CNC Wellness diet food business eyeing markets overseas
For some time, Janet Rankine-Henry, a dietitian, had talked about starting a business to provide personalised nutrition coaching and customised meals for people’s particular nutritional needs.
In 2005, her three sisters and a friend challenged her to put her talk into action. It meant taking out their credit cards to buy equipment and supplies – representing a portion of the seed funding to kick-start the sole proprietorship, Complete Nutrition Diet Centre, which transitioned to CNC Wellness Limited in May last year.
The first clients were members of the family. Now, the business has scores of clients who pay for diet- and nutrition-consulting services, and purchase meals for one or a combination of breakfast, lunch and dinner.
CNC Wellness does more than 250 different meals, shakes and hot-beverage brews for its signed-up clients, much of it delivered to customers at home or work. In addition, there is an expanding consultancy office and meal preparation centre in Portmore, St Catherine, with plans for the opening of a distribution store, deli, nutrition consulting centre and doctor’s office at Ballater Avenue in Kingston in March. The store will sell the existing five lines of Rankine-Henry’s Metabalance 360-branded prepared meals, which are now in some 20 supermarkets across the country.
The meals are typically prepared without oil, butter, sugar and with natural seasoning. With no preservatives added, the food is packaged with vacuum seal technology which provides an extended shelf life – said to have been tested at Bureau of Standards Jamaica to be 18 months. Meals sell for an average of $600 to $700.
“We went to the supermarkets with barbecue chicken, curried chicken, chicken stew peas, and fish in coconut sauce,” says Rankine-Henry.
The meals were added to the nutrition coaching business in 2016.
“There was always, for me, a plan to help individuals eat properly. I always wanted to be the Jenny Craig of Jamaica,” the CNC Wellness CEO told the Financial Gleaner in an interview. Jenny Craig is the American weight-loss, weight-management and nutrition outfit which says it has some 600 company-owned and franchised centres in the United States, Canada, Australia, New Zealand and Puerto Rico, with approximately 2,500 consultants around the world.
After graduating university, Rankine-Henry worked with doctors in St James and Kingston to provide nutrition help to patients. A part-time private consulting practice that began in 2005 in Portmore and in Kingston, is now a growing full-time business with five permanent and two temporary staff. The dietitian and her husband, Dwight Henry, are the principals.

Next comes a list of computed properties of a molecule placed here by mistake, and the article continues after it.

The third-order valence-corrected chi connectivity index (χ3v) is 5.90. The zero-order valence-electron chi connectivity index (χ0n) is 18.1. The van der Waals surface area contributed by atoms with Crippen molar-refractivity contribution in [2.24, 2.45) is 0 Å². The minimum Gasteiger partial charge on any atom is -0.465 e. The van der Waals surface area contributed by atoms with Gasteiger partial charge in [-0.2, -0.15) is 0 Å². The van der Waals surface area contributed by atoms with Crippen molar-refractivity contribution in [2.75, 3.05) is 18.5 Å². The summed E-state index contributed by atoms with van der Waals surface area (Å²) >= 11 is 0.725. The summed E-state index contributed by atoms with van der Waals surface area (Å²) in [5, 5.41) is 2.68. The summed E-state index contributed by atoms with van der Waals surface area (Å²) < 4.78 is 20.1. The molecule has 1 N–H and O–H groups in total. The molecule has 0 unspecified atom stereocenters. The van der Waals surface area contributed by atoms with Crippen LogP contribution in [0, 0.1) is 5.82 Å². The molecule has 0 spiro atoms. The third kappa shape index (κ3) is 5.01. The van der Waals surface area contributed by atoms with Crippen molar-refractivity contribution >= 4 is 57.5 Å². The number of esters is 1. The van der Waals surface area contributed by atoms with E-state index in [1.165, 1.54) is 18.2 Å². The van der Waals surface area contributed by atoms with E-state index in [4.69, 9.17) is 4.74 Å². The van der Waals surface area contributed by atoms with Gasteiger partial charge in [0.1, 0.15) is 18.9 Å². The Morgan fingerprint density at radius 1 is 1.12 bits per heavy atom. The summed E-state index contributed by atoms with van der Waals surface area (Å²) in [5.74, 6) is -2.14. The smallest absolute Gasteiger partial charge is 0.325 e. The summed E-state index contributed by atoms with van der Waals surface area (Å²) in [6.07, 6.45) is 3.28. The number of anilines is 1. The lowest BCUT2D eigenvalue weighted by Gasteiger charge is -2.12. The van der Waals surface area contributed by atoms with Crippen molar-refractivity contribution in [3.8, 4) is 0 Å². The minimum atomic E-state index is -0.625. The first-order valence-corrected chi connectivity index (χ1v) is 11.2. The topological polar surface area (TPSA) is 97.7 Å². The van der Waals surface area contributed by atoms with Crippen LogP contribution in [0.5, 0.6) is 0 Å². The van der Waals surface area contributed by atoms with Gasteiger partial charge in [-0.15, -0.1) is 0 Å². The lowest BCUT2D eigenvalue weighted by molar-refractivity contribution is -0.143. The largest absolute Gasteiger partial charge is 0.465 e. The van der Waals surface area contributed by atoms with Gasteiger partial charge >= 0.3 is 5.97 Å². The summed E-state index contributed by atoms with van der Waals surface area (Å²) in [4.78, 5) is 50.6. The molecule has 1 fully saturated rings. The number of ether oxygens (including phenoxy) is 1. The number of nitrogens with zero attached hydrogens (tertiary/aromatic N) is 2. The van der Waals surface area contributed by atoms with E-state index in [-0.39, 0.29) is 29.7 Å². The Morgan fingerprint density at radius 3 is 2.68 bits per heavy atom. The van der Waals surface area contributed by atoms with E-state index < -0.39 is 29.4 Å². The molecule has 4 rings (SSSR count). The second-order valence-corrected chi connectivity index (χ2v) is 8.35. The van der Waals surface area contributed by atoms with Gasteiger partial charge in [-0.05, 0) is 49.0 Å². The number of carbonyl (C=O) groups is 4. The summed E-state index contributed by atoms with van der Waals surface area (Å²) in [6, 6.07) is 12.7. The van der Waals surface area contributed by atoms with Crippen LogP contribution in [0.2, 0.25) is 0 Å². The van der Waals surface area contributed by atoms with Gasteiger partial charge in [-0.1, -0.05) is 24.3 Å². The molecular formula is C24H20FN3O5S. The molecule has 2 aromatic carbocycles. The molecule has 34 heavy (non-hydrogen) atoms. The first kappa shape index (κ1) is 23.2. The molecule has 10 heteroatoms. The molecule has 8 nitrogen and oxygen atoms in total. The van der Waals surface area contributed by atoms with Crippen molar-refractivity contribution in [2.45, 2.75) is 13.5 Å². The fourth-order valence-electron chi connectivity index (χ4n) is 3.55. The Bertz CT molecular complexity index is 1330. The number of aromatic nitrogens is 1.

Growing the business through greater local market penetration is proving difficult in some respects. The businesswoman points out that even after risk insurance and other standards have been put in place, it is difficult to get into some large supermarket chains.
With the initial credit card loans, investment from savings and sale of Rankine-Henry’s personal motor vehicle, and reinvestment, plus some grant funding and angel investment along the way, the estimated total investment in the business could amount to some $30 million.
Much of the capital was used to buy equipment and to build out the kitchen, which is based at the Truth Tabernacle Pentecostal Church property in Portmore. Some of the angel investment money was utilised to procure equipment for the Kingston location.
The entrepreneur is now on the hunt for more capital to renovate the leased Kingston property and expand the distribution of packaged meals in about 10 more supermarkets beyond the current Portmore, Kingston, Mandeville, Montego Bay and Ocho Rios locations. Research and development work is also continuing to add more products to the range.
Rankine-Henry says it will take about $30 million to ensure a healthy cash flow and finance the Jamaica-wide expansion. Another $100 million is required to fulfil the export plans that are on the drawing board to get the products into the United States and the Caribbean region. A small-business finance company has approved the firm for some of the needed funding, but the amount was not disclosed.
The business model being contemplated by CNC involves a contract manufacturer to make the products in the overseas markets to the Jamaican company’s standards, specifications and with its branding.
“We can’t ship meats from Jamaica, so we have to use the local produce like the ground provisions and use their meats and cook it in the Jamaican style, so it would be a majority Jamaican product,” said Rankine-Henry.
She will travel mid-year to some of the target markets to assess how the products are accepted.